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While opposing the destructive chimera of socialist justice, however, conservatives should not indulge a utopianism of their own. The conservative vision does not exclude comprom ise; nor should it condemn every attempt, however moderate, to square the circle of political liberty and social welfare. Conservatism does not require that all aspects of the Welfare State be rejected in favor of free market principles. After all, conser v atives are (or should be) the first to recognize the intractable nature of the human condition. The perfectly free society is as untenable as the per- fectly just society, and for the same reason. We would have to rip out our all-too-human hearts in order to achieve it. Some economic redistribution may be compassionate and necessary, even though (as Hayek has shown) it can never be just. In short, within congervatism-there is room for, a "'liberal" argument as to how far we need to go in following the logi c of liberty and how widely we can extend the social safety net, or best shape the contours of a welfare intending state. But for conservatives, it is the limits of such en- deavors that must be recognized at the outset; the bankruptcy and menace of the so cialist paradigm that must be accepted and understood.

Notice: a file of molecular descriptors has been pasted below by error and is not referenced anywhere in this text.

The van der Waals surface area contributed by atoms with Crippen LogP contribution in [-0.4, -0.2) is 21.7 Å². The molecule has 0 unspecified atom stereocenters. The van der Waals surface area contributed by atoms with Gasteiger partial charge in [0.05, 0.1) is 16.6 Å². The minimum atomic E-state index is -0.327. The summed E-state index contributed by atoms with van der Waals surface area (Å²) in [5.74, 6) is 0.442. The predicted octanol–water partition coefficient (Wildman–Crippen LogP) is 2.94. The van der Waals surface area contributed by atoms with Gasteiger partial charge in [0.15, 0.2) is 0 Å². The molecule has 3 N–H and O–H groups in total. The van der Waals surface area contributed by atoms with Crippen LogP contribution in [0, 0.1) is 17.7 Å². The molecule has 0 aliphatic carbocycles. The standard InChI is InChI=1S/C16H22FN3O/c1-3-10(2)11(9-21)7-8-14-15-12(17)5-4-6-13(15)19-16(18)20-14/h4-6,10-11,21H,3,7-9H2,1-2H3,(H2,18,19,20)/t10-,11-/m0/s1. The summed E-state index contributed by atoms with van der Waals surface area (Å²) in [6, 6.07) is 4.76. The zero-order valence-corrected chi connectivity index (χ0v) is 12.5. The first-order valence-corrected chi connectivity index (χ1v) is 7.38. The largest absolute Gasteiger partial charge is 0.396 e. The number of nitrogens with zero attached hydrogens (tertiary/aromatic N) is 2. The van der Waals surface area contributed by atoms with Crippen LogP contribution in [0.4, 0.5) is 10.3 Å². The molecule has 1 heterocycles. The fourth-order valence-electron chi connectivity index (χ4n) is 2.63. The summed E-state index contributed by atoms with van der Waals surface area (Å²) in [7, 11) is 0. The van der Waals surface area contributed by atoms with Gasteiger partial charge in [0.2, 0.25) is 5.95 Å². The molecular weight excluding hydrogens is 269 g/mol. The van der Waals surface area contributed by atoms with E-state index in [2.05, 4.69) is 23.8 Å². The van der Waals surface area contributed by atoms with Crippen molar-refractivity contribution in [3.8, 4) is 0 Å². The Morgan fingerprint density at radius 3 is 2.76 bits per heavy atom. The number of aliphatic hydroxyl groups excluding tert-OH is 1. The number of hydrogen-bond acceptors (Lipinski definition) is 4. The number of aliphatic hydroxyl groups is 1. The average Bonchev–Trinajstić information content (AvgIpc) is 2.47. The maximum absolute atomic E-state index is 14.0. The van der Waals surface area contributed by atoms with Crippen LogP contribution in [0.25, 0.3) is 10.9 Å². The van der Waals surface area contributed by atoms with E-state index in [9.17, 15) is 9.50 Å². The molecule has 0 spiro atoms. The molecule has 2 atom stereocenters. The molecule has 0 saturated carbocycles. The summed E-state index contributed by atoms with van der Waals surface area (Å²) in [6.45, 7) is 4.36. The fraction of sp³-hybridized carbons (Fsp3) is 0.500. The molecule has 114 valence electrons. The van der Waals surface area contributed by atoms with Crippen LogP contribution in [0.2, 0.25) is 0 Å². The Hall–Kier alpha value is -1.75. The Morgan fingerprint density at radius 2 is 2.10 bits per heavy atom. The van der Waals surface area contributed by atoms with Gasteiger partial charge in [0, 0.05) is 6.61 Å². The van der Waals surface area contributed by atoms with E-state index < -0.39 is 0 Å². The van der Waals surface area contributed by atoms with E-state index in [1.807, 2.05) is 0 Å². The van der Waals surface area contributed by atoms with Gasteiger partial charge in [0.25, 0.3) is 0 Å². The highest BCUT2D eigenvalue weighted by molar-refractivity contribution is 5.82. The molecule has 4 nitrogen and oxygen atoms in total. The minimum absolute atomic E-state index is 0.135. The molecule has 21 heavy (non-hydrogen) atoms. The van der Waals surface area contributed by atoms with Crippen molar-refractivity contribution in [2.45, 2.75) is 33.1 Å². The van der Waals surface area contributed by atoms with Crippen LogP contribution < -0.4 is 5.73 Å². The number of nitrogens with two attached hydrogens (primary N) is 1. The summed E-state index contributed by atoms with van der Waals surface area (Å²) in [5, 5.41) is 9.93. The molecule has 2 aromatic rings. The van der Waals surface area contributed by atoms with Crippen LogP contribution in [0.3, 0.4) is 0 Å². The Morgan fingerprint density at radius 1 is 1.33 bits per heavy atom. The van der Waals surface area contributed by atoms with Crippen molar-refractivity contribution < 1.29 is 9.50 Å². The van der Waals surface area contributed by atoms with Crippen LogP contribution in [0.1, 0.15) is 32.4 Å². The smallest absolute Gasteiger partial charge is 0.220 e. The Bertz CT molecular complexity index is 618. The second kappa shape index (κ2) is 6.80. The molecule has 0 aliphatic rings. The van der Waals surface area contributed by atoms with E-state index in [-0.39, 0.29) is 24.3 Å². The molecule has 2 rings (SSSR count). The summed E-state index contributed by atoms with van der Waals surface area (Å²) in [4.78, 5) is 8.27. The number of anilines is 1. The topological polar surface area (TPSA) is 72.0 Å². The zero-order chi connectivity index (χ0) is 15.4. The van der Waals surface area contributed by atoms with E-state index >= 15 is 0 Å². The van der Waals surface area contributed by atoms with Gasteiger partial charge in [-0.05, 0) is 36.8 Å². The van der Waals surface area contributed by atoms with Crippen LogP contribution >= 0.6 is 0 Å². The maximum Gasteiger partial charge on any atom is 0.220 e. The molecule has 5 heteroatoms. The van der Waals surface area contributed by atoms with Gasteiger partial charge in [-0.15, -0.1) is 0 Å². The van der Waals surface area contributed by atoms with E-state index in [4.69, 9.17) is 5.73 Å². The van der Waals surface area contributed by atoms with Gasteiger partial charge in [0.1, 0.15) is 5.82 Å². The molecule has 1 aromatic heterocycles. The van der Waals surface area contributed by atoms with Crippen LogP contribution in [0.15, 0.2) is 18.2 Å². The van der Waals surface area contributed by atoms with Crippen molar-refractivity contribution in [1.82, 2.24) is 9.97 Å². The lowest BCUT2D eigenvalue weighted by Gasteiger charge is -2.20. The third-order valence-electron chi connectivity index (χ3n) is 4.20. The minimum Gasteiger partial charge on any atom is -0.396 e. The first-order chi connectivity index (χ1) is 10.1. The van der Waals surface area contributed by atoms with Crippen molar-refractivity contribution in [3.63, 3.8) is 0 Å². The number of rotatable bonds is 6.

The American Founding The Hayekian paradox-the point from which contemporary conservatism begins-is, of course, only a reformulation of an understanding shared by the architects of the American found- ing. Thus the incompatibility of libert@ with any plan to eliminate inequality and difference is the essential argument that Publius makes in Federalist #10. Nor is it an accident, as Marxists like to say, that Federalist #10 describes the constitutional a rrangement as a design to thwart the projects of the left-"a rage for paper money, for an abolition of debts, for an equal division of property, or for any other improper or wicked project." It is thus in the constitutional founding that American conserva t ism finds its philosophical ground. American conservatives define themselves first of all as conservers of the constitutional framework; the philosophy of that framework informs their outlook. On examination, the constitutional philosophy can be seen to o r iginate in a conservative ap- preciation of limits as the foundation of rights, of a system of ordered constraints as the basis of agreement. (That to secure these Rights, Governments are instituted among Men.) In the constitu- tional philosophy, the poss i bilities of life, liberty, and the pursuit of happiness are attainable only through a framework of neutral restraints: in economics, the discipline of the market; in politics, popular consent and the rule of law. This is the formula of liberal conservatis m : the individual constrained by a government of the laws; government limited by negative liberties and the con- sent of the governed. It is the formula of the constitutional founding. It is the wisdom reaffirmed by the catastrophes of the left-of those wh o rejected this framework as a bourgeois concept and a mass for privilege-from the Jacobin Terror to the 20di century gulags that Marxists built. The post-Communist left also understands the significance of the Constitution as a bulwark of conservative pri n ciples and freedoms. In his book, Constitutional Faith, law professor Sanford Levinson poses the question of whether progressives can even participate in the social contract, whether they could "sign" the Constitution today in good faith. In order to just i fy a half-hearted "Yes" for himself, Levinson first depreciates the Constitution as a crystallization of durable truths. The "anti-foundationalisf'philosophy of Richard Rorty provides an epistomological vantage. In Levinson's view, the constitutional fram e work is merely a "discourse," a "linguistic system" in which virtually any social agenda can be expressed. It is, in his words, "less a series of propositional utterances than a commitment to taking political conversation seriously," a con- versation, alb eit, in which anything can be said.